Cessna’s Citation V (Model 560) takes the wildly popular Citation II (C550) and adds to that design many new creature comforts and performance enhancements sought by owners of the original II. Introduced for the 1989 model year, the V is 20 inches longer than the II or S/II and is distinguished by having seven cabin windows per side, versus the II’s six windows. Less noticeable is the V’s larger-span horizontal stabilizer and elevators, which provide a little extra pitch authority to counter the longer fuselage.
Despite the added length, Cessna didn’t try to cram in more seats, since the II’s eight-seat configuration was widely praised by owners. Instead, the V utilized the added length to make the cabin more comfortable by adding space between seat rows. Add to that some updated cabinetry and creature comforts, and the V drew praise for its cabin appointments compared to its predecessor.
Up front, Citation pilots of the day were welcomed to the world of glass with a standard two-tube electronic flight instrument system setup on the captain’s side. A five-tube setup was optional and provided co-pilot glass and a center multifunction display. Honeywell’s SPZ-500 flight director/autopilot is supplemented by a Honeywell (formerly Global Wolfsberg) GNS-X flight management system. Collins Proline II boxes supply the com/nav signals. Like all 500-series Citations, the cockpit has expansive windows providing excellent visibility in nearly every direction. The V is also capable of being flown by a single pilot.
Pratt & Whitney JT15D-5As power the V and provide 2,900 pounds static thrust each, versus the 2,500 pounds static thrust of the C550. The added thrust provides better takeoff and climb performance, a solid 400-knot cruise, and a 45,000-foot ceiling. Thrust reversers are standard. Unlike more modern designs, the engines are not FADEC controlled, which adds to pilot workload.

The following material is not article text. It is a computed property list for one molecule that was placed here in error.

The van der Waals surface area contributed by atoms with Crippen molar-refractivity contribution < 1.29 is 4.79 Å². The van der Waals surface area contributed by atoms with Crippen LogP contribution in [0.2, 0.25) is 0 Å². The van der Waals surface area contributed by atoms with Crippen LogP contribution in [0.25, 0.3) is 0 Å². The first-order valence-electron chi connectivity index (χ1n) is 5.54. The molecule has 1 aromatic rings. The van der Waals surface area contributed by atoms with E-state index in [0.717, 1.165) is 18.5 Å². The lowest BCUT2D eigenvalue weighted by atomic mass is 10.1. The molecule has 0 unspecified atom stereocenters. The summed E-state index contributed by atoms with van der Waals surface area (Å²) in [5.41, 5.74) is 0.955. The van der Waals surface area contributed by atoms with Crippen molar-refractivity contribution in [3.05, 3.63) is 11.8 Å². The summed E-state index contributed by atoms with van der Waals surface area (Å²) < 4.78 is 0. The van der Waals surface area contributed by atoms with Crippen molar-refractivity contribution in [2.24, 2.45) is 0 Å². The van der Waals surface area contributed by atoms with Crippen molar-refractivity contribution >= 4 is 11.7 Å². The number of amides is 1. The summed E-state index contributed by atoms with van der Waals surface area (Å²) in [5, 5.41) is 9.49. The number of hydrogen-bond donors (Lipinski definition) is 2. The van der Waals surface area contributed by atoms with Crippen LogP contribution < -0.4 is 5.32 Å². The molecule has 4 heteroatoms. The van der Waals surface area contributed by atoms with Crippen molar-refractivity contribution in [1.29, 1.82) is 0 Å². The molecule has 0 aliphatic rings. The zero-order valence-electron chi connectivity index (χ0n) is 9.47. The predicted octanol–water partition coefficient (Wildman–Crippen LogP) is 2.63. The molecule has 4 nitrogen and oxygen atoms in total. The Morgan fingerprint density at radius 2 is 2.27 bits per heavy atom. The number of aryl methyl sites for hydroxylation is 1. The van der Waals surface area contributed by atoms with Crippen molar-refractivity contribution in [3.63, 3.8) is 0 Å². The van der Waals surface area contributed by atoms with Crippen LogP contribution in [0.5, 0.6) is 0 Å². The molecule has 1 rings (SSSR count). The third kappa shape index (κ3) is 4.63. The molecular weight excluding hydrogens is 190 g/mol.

A carry-over from the original Citation II is the use of pneumatic deice boots rather than bleed-air heated leading edges. The Citation S/II used a weeping-wing fluid deice system that was effective but heavy and prone to leaks. With the V, Cessna went back to the rubber leading edges everywhere except for the inboard section of the wings, where bleed-air is used to heat the inboard wing section to avoid ice ingestion into the engines.
Vref publishes an average resale price of $900,000 for a 1989 model and $1.3 million for a 1994 model. Having only the two-tube EFIS system is a $100,000 deduction from the price.
Like all straight-wing Citations, the C560 possesses excellent runway performance compared to other jets in its class. Naturally, however, overall speed is the compromise that has to be weighed against the swept-wing competitors. Turboprops offer even better runway performance than the C560, but the majority will fall short in speed, save for the Piaggio Avanti and Cheyenne 400LS as rare examples. But the turboprops will burn just a fraction of the 1,000 pounds per hour of Jet A that the C560 burns at high-speed cruise. Overall, the Citation V will please its owners with impressive runway and load-hauling capability, as well as a nicely appointed cabin and a solid 400 KTAS cruise.
Pete Bedell is a pilot for a major airline and co-owner of a Cessna 172 and Beechcraft Baron D55.
Powerplants | (2) 2,900 lbst Pratt & Whitney JT15D-5A
Length | 48 ft 11 in
Height | 15 ft
Wingspan | 52 ft 3 in
Seats | 2+8
Max takeoff weight | 15,900 lb
Balanced field length | 3,160 ft
Max cruise speed | 427 kt
Range | 1,920 nm
Photography by Chad Slattery